3) System Center Virtual Machine Manager - would it allow me to do what I want?

Thoughts?
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by:Dan McFadden
Dan McFadden earned 250 total points
ID: 41810266
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by:lineonecorp
ID: 41811851
Thanks for the links - they answer one of my questions - System Center Virtual Machine Manager could do this.

However I don't clearly see an answer to the other alternatives I asked:

1) Assign only certain folders that a user can write to so that when they create their VM/VHD they will only be able to create in that folder and not have delete permissions in any other folder

2) Give a user the right to create VM's but not delete them - with Authorization Manager
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Dan McFadden earned 250 total points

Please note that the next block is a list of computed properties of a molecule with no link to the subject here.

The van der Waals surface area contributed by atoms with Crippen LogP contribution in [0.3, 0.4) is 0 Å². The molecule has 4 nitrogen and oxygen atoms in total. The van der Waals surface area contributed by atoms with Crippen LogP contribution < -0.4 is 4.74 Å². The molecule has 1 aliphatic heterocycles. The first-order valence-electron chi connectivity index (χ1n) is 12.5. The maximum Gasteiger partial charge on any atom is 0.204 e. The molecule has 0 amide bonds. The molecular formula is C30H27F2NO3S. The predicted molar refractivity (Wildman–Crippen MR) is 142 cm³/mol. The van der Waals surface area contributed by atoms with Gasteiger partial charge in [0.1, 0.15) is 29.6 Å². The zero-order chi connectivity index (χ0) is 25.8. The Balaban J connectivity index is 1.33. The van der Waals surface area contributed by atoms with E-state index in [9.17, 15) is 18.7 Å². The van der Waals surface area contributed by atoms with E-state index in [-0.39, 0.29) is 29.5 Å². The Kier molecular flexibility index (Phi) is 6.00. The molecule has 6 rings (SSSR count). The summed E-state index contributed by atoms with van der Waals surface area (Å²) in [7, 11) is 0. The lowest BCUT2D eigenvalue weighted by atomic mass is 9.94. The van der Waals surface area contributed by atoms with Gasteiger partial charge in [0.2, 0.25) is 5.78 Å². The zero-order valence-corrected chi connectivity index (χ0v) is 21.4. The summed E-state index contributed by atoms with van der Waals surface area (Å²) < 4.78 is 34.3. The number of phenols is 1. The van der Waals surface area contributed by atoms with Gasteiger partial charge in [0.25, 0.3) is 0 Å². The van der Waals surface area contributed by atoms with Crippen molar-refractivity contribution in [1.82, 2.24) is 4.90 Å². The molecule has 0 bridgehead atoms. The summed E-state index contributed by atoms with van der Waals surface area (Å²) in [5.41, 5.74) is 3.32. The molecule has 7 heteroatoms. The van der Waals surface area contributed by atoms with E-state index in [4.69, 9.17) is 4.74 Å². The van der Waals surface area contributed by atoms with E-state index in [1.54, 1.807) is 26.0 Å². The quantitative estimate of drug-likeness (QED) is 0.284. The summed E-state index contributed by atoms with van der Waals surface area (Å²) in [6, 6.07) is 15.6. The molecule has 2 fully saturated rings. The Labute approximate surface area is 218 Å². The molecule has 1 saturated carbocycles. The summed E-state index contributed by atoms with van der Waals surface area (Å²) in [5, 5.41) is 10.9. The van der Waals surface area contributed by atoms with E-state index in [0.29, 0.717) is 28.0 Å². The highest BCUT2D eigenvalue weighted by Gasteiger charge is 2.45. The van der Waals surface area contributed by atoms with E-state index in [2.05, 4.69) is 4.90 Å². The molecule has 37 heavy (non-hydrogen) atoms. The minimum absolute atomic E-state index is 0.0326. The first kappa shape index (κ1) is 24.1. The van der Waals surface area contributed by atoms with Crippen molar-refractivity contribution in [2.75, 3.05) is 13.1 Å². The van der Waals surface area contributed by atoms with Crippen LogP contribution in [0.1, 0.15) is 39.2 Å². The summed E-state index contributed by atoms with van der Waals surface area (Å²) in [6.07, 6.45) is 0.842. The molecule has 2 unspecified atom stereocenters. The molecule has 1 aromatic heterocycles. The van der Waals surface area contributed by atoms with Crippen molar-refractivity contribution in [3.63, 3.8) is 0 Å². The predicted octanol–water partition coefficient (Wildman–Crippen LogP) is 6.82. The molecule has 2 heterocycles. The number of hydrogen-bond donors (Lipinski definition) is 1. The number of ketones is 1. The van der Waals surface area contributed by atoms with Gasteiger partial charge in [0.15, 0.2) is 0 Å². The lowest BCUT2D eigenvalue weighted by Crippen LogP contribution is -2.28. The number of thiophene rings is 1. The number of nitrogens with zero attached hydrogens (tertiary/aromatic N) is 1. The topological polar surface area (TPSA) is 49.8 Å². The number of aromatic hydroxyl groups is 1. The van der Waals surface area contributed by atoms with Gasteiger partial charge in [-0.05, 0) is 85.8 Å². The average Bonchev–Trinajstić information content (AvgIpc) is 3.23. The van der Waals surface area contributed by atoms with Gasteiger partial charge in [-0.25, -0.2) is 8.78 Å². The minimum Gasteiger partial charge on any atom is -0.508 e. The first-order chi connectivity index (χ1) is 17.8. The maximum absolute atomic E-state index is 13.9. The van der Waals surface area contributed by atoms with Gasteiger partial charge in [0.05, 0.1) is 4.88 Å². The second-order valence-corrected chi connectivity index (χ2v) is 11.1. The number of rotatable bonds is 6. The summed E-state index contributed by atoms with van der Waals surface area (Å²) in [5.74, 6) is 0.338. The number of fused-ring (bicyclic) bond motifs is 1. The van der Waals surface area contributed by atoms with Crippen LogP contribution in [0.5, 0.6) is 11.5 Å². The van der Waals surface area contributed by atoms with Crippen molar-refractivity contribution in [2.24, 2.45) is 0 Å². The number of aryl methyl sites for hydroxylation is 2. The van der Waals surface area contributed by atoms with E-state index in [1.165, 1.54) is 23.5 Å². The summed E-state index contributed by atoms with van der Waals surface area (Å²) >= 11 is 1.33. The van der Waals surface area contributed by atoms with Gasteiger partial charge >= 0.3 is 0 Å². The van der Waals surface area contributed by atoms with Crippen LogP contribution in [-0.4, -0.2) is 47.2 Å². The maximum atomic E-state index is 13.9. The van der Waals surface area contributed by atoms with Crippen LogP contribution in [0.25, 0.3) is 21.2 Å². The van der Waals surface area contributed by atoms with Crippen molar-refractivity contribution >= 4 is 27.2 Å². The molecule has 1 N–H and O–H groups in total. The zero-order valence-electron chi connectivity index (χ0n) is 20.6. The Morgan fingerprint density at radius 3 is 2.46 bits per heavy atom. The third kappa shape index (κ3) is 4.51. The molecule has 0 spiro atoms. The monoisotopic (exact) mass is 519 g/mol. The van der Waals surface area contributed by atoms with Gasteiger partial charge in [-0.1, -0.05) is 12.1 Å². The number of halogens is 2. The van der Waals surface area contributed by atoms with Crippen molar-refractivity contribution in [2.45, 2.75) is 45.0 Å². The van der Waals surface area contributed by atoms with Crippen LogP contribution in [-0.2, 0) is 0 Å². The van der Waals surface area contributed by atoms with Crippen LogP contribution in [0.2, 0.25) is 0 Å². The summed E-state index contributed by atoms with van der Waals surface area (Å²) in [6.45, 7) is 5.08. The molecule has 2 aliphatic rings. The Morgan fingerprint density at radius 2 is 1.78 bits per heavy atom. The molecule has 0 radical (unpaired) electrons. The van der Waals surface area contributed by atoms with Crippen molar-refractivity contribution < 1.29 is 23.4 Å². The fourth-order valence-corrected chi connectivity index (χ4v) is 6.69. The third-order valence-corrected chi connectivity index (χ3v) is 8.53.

ID: 41812014
1.  I don't think this is an effective solution.  Reason being:  how will you force users to save their VMs in specific paths?  You have the ability to set a global destination directory for newly created VMs, and the option to store the VM in a different location... but there is always the question of forcing a path on a user.  This becomes a question of procedure and enforcement.

2.  You have to read thru the third link as well as doing work in AzMan.  You would have to create custom role definitions as well as build/define custom tasks in order to control the functionality you desire.  This is the pro and con of AzMan... it is flexible enough to accommodate user defined actions but it is an almost blank canvas.  In AzMan for Hyper-V, there is 1 role defined and several default tasks & operations.  If these are not enough to implement your required functionality, you will have to define the tasks yourself.